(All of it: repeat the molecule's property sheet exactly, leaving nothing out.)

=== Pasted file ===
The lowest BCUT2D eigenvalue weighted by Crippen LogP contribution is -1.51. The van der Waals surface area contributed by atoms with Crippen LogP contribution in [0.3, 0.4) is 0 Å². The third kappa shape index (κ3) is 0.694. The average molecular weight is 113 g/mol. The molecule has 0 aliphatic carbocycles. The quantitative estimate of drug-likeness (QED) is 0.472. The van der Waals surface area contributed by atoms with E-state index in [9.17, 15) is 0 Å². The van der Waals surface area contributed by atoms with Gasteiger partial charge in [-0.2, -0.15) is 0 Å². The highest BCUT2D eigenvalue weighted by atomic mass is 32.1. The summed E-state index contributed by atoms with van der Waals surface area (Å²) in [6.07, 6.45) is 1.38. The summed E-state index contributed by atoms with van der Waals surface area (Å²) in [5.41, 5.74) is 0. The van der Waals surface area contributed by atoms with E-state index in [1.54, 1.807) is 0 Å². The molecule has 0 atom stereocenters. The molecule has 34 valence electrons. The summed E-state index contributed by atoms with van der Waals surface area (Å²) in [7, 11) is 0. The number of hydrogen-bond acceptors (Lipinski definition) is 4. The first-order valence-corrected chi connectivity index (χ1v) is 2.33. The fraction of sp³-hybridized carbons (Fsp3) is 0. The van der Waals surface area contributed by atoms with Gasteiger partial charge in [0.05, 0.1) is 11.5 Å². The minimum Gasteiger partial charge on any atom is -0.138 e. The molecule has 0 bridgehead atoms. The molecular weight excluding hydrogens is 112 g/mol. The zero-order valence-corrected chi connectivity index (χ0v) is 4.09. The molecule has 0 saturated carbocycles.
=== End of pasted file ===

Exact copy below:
The lowest BCUT2D eigenvalue weighted by Crippen LogP contribution is -1.51. The van der Waals surface area contributed by atoms with Crippen LogP contribution in [0.3, 0.4) is 0 Å². The third kappa shape index (κ3) is 0.694. The average molecular weight is 113 g/mol. The molecule has 0 aliphatic carbocycles. The quantitative estimate of drug-likeness (QED) is 0.472. The van der Waals surface area contributed by atoms with E-state index in [9.17, 15) is 0 Å². The van der Waals surface area contributed by atoms with Gasteiger partial charge in [-0.2, -0.15) is 0 Å². The highest BCUT2D eigenvalue weighted by atomic mass is 32.1. The summed E-state index contributed by atoms with van der Waals surface area (Å²) in [6.07, 6.45) is 1.38. The summed E-state index contributed by atoms with van der Waals surface area (Å²) in [5.41, 5.74) is 0. The van der Waals surface area contributed by atoms with E-state index in [1.54, 1.807) is 0 Å². The molecule has 0 atom stereocenters. The molecule has 34 valence electrons. The summed E-state index contributed by atoms with van der Waals surface area (Å²) in [7, 11) is 0. The number of hydrogen-bond acceptors (Lipinski definition) is 4. The first-order valence-corrected chi connectivity index (χ1v) is 2.33. The fraction of sp³-hybridized carbons (Fsp3) is 0. The van der Waals surface area contributed by atoms with Gasteiger partial charge in [0.05, 0.1) is 11.5 Å². The minimum Gasteiger partial charge on any atom is -0.138 e. The molecule has 0 bridgehead atoms. The molecular weight excluding hydrogens is 112 g/mol. The zero-order valence-corrected chi connectivity index (χ0v) is 4.09. The molecule has 0 saturated carbocycles.